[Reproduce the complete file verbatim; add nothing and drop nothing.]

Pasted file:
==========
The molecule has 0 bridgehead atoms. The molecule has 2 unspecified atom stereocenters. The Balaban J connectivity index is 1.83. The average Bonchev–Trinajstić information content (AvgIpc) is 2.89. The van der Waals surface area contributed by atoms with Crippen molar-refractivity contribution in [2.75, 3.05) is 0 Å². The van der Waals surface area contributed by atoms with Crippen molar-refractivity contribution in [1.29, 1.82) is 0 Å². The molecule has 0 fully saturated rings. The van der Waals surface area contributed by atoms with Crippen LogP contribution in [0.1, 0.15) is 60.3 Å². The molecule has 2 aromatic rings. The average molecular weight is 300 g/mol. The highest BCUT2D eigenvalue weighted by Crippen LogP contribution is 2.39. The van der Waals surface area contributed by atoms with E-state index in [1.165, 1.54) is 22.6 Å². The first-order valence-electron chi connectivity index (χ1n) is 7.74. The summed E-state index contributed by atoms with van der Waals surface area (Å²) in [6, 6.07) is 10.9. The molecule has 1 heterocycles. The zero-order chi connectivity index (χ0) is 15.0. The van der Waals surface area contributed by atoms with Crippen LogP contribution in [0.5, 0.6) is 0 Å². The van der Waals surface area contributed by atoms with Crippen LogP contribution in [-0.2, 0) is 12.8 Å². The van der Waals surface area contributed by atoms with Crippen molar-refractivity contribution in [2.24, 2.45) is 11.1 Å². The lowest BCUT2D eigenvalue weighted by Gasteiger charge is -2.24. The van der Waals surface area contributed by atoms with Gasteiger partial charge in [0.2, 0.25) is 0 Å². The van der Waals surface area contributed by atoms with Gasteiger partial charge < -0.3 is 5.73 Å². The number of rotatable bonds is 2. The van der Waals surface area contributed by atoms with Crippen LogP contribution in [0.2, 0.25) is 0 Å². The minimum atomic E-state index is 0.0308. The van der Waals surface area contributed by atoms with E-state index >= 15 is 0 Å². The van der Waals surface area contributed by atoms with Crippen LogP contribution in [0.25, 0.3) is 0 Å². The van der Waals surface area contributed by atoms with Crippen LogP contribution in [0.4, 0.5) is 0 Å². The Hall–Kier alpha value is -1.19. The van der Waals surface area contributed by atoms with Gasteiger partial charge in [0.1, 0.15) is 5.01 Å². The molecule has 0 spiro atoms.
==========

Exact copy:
The molecule has 0 bridgehead atoms. The molecule has 2 unspecified atom stereocenters. The Balaban J connectivity index is 1.83. The average Bonchev–Trinajstić information content (AvgIpc) is 2.89. The van der Waals surface area contributed by atoms with Crippen molar-refractivity contribution in [2.75, 3.05) is 0 Å². The van der Waals surface area contributed by atoms with Crippen molar-refractivity contribution in [1.29, 1.82) is 0 Å². The molecule has 0 fully saturated rings. The van der Waals surface area contributed by atoms with Crippen LogP contribution in [0.1, 0.15) is 60.3 Å². The molecule has 2 aromatic rings. The average molecular weight is 300 g/mol. The highest BCUT2D eigenvalue weighted by Crippen LogP contribution is 2.39. The van der Waals surface area contributed by atoms with E-state index in [1.165, 1.54) is 22.6 Å². The first-order valence-electron chi connectivity index (χ1n) is 7.74. The summed E-state index contributed by atoms with van der Waals surface area (Å²) in [6, 6.07) is 10.9. The molecule has 1 heterocycles. The zero-order chi connectivity index (χ0) is 15.0. The van der Waals surface area contributed by atoms with Crippen LogP contribution in [0.5, 0.6) is 0 Å². The van der Waals surface area contributed by atoms with Crippen LogP contribution in [-0.2, 0) is 12.8 Å². The van der Waals surface area contributed by atoms with Crippen molar-refractivity contribution in [2.24, 2.45) is 11.1 Å². The lowest BCUT2D eigenvalue weighted by Gasteiger charge is -2.24. The van der Waals surface area contributed by atoms with Gasteiger partial charge in [0.2, 0.25) is 0 Å². The van der Waals surface area contributed by atoms with Gasteiger partial charge < -0.3 is 5.73 Å². The number of rotatable bonds is 2. The van der Waals surface area contributed by atoms with Crippen LogP contribution in [0.2, 0.25) is 0 Å². The minimum atomic E-state index is 0.0308. The van der Waals surface area contributed by atoms with E-state index >= 15 is 0 Å². The van der Waals surface area contributed by atoms with Crippen LogP contribution in [0.25, 0.3) is 0 Å². The van der Waals surface area contributed by atoms with Crippen LogP contribution in [0.4, 0.5) is 0 Å². The Hall–Kier alpha value is -1.19. The van der Waals surface area contributed by atoms with Gasteiger partial charge in [0.1, 0.15) is 5.01 Å². The molecule has 0 spiro atoms.